Last month, I wrote about the FDA’s invitation to the public to weigh in on whether and how the FDA should define the term “natural” as it relates to food product labels and how the FDA should determine the appropriate use of the term. The FDA has already received over 2,200 comments, demonstrating the public’s hunger for a clearer understanding of what qualifies as “natural” food and food ingredients. Comments thus far range from, “If you can kill it, pick it, grow it, then it is natural” to “The term natural means nothing and it should not be allowed on packaging at all.” On Wednesday, December 2, there were two developments on the food labeling front that are worth mentioning.
First, the Natural Products Association (“NPA”) submitted a letter to the FDA requesting a 90-day extension of the public comment period, which would push the original deadline out to May 10, 2016. “Given the importance of this issue to the industry we believe additional time is needed to allow sufficient stakeholder response,” said Dan Fabricant, Executive Director and CEO of NPA. He continued, “NPA strongly supports and welcomes this effort by the FDA to define what can be labelled natural, because millions of Americans are buying products they think might be natural but are really not.”
Second, and perhaps more importantly, the Grocery Manufacturers Association (“GMA”) announced a new SmartLabel technology initiative which, according to a news release, “enables consumers to get additional details about products by scanning a bar code or doing an online search to reach a landing page with information on ingredients and other attributes of a wide range of food, beverage, pet care, household and personal care products.” This will give customers instantaneous access to product information beyond the information that appears on physical labels. Reportedly, more than 30 major companies have already committed to participating in the initiative, and as many as 30,000 products are projected to be using SmartLabel by the end of 2017.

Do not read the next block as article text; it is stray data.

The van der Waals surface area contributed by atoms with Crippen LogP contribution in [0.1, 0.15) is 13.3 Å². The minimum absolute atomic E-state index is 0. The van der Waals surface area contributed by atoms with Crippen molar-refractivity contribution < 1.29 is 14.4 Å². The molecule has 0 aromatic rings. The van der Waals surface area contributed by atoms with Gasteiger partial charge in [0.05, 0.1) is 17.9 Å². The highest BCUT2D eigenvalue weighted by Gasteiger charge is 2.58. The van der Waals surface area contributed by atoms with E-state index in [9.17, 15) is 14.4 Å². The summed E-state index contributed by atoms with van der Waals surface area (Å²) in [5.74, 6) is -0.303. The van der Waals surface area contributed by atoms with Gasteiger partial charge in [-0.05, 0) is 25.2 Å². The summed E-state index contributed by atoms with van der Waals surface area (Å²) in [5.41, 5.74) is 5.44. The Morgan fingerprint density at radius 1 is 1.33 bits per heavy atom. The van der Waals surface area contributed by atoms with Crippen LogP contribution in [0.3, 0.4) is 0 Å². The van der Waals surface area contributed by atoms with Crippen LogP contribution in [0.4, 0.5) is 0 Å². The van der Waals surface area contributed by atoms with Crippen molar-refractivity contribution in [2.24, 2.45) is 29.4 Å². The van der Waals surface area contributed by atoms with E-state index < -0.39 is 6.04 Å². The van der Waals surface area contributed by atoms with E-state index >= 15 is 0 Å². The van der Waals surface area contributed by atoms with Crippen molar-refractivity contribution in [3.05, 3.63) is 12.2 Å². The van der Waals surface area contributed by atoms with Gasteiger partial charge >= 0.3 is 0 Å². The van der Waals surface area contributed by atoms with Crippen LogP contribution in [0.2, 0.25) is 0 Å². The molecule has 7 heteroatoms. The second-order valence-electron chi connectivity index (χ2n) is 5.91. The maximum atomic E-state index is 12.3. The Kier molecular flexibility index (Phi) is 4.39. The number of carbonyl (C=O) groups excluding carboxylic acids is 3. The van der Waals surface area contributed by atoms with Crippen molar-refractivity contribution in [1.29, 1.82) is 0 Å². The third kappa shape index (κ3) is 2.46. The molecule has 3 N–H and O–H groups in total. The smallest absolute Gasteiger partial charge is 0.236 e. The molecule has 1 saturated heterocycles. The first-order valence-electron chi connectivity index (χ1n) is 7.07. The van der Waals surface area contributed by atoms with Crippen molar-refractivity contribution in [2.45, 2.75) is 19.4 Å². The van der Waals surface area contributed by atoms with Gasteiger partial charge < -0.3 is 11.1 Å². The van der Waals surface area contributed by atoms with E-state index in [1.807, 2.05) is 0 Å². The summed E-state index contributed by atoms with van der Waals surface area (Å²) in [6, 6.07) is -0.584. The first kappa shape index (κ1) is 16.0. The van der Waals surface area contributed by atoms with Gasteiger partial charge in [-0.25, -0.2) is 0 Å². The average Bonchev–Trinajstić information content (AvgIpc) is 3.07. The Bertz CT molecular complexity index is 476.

GMA also noted that many companies using SmartLabel will likely voluntarily disclose information on whether food products do, may, or do not contain genetically modified organisms (“GMOs”). Currently, food product manufacturers are not required to include information on GMO content on food labels (this goes to the heart of the controversy over “natural” labeling), and many of them would like to keep it that way. According to The Wall Street Journal, “Industry officials say mandatory labeling would be confusing and costly, and that companies should be allowed to do so voluntarily. The SmartLabel—which allows but doesn’t require companies to reveal GMO ingredients—is a step toward doing that.” While some companies might be reluctant to voluntarily disclose GMO information using SmartLabel technology, doing so might reduce the pressure on Congress to mandate such information be included on physical labels, which the manufacturers fear would be perceived as a warning. Voluntary disclosure could also have the added benefit of making it more difficult for plaintiffs to argue in court that labels are misleading.
At the very least, GMA and other groups “are urging Congress to pass legislation setting a uniform national standard for GMO labeling to replace a patchwork of state labeling mandates that vary from state to state.” Could a broad shift towards voluntary disclosure of GMO information using SmartLabels impact the FDA’s decision to define “natural” and how the term should be used? We will keep an eye on further developments in the ongoing food labeling war and report back.